We’re sure you’ve heard about Google’s announcement this summer. Yes, they’ve made another one. In brief, they said that they’re going to update their algorithm in 2021 to include a factor called Page Experience. This is going to be an important element that has an impact on rankings.
As part of this initiative, they’ve launched Web Vitals – a series of benchmarks essential to measuring and enhancing the user experience on the web.
Hold on. What is Page Experience, anyway? And do you really need to add to your overflowing to-do list? Let’s take a closer look.
The page experience in a nutshell
This includes existing Google Search signals: mobile-friendliness, safe-browsing, HTTPS, and intrusive interstitial guidelines.
It also includes metrics in Google’s Web Vitals. Currently, the focus is on three facets: loading, interactivity, and visual stability.
- Loading, in this context, measures perceived load speed. That’s the point in the page load timeline when the main content is likely to have loaded.
- Interactivity is the time from when a user first interacts with a page – a click or a tap, for example — to the time when the browser begins processing that interaction.
- Visual stability has to do with preventing annoying and unexpected movement of page content.
Visual indicators of page experienceGoogle has also stated that by next year, they will introduce a visual indicator to designate those search results that meet all of their page experience specifications.
They’ve done something like this in the past, too. You must have observed, for example, AMP icons as well as slow and mobile-friendly labels.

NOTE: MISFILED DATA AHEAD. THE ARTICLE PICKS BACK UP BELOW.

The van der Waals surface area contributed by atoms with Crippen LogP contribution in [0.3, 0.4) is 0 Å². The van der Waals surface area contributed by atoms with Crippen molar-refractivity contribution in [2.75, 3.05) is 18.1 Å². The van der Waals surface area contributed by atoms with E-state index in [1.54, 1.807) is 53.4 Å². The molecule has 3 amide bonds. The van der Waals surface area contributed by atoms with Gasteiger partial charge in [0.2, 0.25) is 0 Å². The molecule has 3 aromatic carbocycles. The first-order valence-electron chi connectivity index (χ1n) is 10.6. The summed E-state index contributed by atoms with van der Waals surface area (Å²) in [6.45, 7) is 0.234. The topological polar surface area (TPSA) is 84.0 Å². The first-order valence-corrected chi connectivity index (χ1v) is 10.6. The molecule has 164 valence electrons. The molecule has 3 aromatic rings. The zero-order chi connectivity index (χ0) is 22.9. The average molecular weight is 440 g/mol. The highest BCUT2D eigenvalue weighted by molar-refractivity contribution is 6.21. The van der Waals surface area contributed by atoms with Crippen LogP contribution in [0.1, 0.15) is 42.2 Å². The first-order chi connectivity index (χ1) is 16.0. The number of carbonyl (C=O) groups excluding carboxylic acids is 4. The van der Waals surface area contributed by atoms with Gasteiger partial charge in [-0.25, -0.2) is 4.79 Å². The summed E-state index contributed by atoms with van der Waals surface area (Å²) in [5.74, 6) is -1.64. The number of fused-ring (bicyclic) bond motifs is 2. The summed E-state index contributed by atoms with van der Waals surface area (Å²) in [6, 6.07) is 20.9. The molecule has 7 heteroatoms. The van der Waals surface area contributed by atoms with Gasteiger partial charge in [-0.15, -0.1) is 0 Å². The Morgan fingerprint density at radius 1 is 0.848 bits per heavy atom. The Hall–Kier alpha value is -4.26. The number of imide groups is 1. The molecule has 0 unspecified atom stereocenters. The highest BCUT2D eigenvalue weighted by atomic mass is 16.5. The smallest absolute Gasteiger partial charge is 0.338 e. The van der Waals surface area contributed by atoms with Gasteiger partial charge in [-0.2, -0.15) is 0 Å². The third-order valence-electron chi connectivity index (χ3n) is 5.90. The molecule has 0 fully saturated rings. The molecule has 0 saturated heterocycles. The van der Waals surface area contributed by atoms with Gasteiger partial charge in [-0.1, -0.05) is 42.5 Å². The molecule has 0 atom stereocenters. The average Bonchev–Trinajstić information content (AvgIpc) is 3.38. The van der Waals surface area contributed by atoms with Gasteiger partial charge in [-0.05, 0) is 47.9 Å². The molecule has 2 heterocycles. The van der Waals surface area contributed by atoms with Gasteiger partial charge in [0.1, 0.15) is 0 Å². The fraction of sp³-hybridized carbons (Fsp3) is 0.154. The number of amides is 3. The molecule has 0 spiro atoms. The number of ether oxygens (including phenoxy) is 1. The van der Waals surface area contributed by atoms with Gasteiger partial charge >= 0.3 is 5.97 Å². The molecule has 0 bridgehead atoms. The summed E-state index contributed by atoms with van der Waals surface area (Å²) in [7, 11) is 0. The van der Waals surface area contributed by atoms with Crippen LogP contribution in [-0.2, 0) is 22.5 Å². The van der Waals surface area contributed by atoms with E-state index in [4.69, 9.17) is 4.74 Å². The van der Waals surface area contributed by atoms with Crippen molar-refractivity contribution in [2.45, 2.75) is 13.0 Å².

If this indicator is displayed prominently in search results, there are good chances that users will prefer these sites over others.
While Google is yet to announce the shape, size, and position of such indicators, it’s a mark of how seriously they’re taking their forthcoming page experience guidelines.
This means that all of us should start planning from now itself.
Hold on. Page experience isn’t everything.
Now, you may have read this far and decided that the most important thing is to fix all of the above parameters. And you’ll see your traffic zoom.
That won’t necessarily be the case. (Although we hope it is!) You see, content is still king. Everything starts with that.
However, you can rest assured that when there are many pages that are similar in relevance, your improved page experience will make all the difference in search results.
Why you should pay attention to this algorithm updateThe fact remains that the new page experience metrics should be taken seriously by developers and all those involved in optimization strategies to improve search rankings.
To begin with, if your user experience is seen as being in the top bracket, visual cues will guide consumers and browsers to your page over the others.
Google itself is pretty clear about the increased weightage they’re going to give to page experience. After all, a terrific page experience lets people get more done and increases engagement.
It seems evident that those pages which fall below the new benchmarks are going to be left behind in the rankings. This means a significant drop in traffic.
Google already considers hundreds of aspects to determine rankings. The inclusion of page experience lets them guide people, so they can access information more easily and enjoyably.
For site owners and others, understanding these signals and making the necessary changes should be a priority.
Otherwise, you run the risk of your page being ignored. You wouldn’t want that now, would you?